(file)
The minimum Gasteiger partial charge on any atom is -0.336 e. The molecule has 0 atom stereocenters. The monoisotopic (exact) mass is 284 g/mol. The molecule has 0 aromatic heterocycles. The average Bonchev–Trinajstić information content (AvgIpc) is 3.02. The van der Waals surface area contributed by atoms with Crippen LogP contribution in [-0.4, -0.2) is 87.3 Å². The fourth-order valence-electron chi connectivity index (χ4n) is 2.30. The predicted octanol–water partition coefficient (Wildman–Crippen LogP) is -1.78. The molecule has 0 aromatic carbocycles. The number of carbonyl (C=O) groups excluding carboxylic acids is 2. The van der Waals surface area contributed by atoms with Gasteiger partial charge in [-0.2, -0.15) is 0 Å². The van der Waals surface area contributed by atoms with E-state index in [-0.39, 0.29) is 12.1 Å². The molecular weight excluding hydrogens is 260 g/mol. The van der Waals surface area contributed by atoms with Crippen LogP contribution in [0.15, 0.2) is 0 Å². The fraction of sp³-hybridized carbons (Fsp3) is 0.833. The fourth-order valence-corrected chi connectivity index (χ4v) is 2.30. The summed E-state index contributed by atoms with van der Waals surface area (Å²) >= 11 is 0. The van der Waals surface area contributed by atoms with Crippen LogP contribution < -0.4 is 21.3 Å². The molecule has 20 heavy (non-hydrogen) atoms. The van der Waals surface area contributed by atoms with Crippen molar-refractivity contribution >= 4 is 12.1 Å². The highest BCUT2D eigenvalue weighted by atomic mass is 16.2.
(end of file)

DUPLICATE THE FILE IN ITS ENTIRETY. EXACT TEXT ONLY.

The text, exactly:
The minimum Gasteiger partial charge on any atom is -0.336 e. The molecule has 0 atom stereocenters. The monoisotopic (exact) mass is 284 g/mol. The molecule has 0 aromatic heterocycles. The average Bonchev–Trinajstić information content (AvgIpc) is 3.02. The van der Waals surface area contributed by atoms with Crippen LogP contribution in [-0.4, -0.2) is 87.3 Å². The fourth-order valence-electron chi connectivity index (χ4n) is 2.30. The predicted octanol–water partition coefficient (Wildman–Crippen LogP) is -1.78. The molecule has 0 aromatic carbocycles. The number of carbonyl (C=O) groups excluding carboxylic acids is 2. The van der Waals surface area contributed by atoms with Gasteiger partial charge in [-0.2, -0.15) is 0 Å². The van der Waals surface area contributed by atoms with E-state index in [-0.39, 0.29) is 12.1 Å². The molecular weight excluding hydrogens is 260 g/mol. The van der Waals surface area contributed by atoms with Crippen LogP contribution in [0.15, 0.2) is 0 Å². The fraction of sp³-hybridized carbons (Fsp3) is 0.833. The fourth-order valence-corrected chi connectivity index (χ4v) is 2.30. The summed E-state index contributed by atoms with van der Waals surface area (Å²) >= 11 is 0. The van der Waals surface area contributed by atoms with Crippen LogP contribution < -0.4 is 21.3 Å². The molecule has 20 heavy (non-hydrogen) atoms. The van der Waals surface area contributed by atoms with Crippen molar-refractivity contribution >= 4 is 12.1 Å². The highest BCUT2D eigenvalue weighted by atomic mass is 16.2.